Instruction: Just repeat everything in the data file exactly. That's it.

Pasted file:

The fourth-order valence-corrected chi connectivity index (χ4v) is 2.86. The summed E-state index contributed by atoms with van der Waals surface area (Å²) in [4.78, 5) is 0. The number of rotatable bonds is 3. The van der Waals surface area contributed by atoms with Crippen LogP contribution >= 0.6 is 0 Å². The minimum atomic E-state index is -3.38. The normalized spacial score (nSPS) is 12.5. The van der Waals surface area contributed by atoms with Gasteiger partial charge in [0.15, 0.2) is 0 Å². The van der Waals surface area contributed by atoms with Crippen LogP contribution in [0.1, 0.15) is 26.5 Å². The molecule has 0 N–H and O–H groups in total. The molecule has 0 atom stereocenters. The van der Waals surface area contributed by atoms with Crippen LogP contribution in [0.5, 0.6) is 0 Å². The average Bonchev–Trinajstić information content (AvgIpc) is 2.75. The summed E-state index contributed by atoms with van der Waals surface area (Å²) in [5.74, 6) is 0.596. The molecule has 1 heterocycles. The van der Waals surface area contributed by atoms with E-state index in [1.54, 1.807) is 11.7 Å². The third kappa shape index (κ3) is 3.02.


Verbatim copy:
The fourth-order valence-corrected chi connectivity index (χ4v) is 2.86. The summed E-state index contributed by atoms with van der Waals surface area (Å²) in [4.78, 5) is 0. The number of rotatable bonds is 3. The van der Waals surface area contributed by atoms with Crippen LogP contribution >= 0.6 is 0 Å². The minimum atomic E-state index is -3.38. The normalized spacial score (nSPS) is 12.5. The van der Waals surface area contributed by atoms with Gasteiger partial charge in [0.15, 0.2) is 0 Å². The van der Waals surface area contributed by atoms with Crippen LogP contribution in [0.1, 0.15) is 26.5 Å². The molecule has 0 N–H and O–H groups in total. The molecule has 0 atom stereocenters. The van der Waals surface area contributed by atoms with Crippen LogP contribution in [0.5, 0.6) is 0 Å². The average Bonchev–Trinajstić information content (AvgIpc) is 2.75. The summed E-state index contributed by atoms with van der Waals surface area (Å²) in [5.74, 6) is 0.596. The molecule has 1 heterocycles. The van der Waals surface area contributed by atoms with E-state index in [1.54, 1.807) is 11.7 Å². The third kappa shape index (κ3) is 3.02.